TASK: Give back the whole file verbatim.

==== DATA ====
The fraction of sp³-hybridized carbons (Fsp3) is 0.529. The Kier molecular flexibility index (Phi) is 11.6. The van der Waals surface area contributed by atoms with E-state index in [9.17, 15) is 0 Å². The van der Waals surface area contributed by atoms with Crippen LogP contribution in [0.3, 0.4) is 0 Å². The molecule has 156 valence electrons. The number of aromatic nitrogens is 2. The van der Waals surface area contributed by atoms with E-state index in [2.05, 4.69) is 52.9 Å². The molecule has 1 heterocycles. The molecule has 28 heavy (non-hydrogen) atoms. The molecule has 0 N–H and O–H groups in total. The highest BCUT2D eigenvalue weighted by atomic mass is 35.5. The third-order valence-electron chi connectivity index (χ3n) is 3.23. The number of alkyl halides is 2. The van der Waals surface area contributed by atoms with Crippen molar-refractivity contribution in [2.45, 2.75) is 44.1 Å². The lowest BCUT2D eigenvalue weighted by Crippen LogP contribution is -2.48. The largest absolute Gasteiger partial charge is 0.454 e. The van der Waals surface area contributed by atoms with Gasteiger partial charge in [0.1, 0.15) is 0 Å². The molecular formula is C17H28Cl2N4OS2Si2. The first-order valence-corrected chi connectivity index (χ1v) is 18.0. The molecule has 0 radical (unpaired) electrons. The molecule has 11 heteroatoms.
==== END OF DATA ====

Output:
The fraction of sp³-hybridized carbons (Fsp3) is 0.529. The Kier molecular flexibility index (Phi) is 11.6. The van der Waals surface area contributed by atoms with E-state index in [9.17, 15) is 0 Å². The van der Waals surface area contributed by atoms with Crippen LogP contribution in [0.3, 0.4) is 0 Å². The molecule has 156 valence electrons. The number of aromatic nitrogens is 2. The van der Waals surface area contributed by atoms with E-state index in [2.05, 4.69) is 52.9 Å². The molecule has 1 heterocycles. The molecule has 28 heavy (non-hydrogen) atoms. The molecule has 0 N–H and O–H groups in total. The highest BCUT2D eigenvalue weighted by atomic mass is 35.5. The third-order valence-electron chi connectivity index (χ3n) is 3.23. The number of alkyl halides is 2. The van der Waals surface area contributed by atoms with Crippen molar-refractivity contribution in [2.45, 2.75) is 44.1 Å². The lowest BCUT2D eigenvalue weighted by Crippen LogP contribution is -2.48. The largest absolute Gasteiger partial charge is 0.454 e. The van der Waals surface area contributed by atoms with Gasteiger partial charge in [0.1, 0.15) is 0 Å². The molecular formula is C17H28Cl2N4OS2Si2. The first-order valence-corrected chi connectivity index (χ1v) is 18.0. The molecule has 0 radical (unpaired) electrons. The molecule has 11 heteroatoms.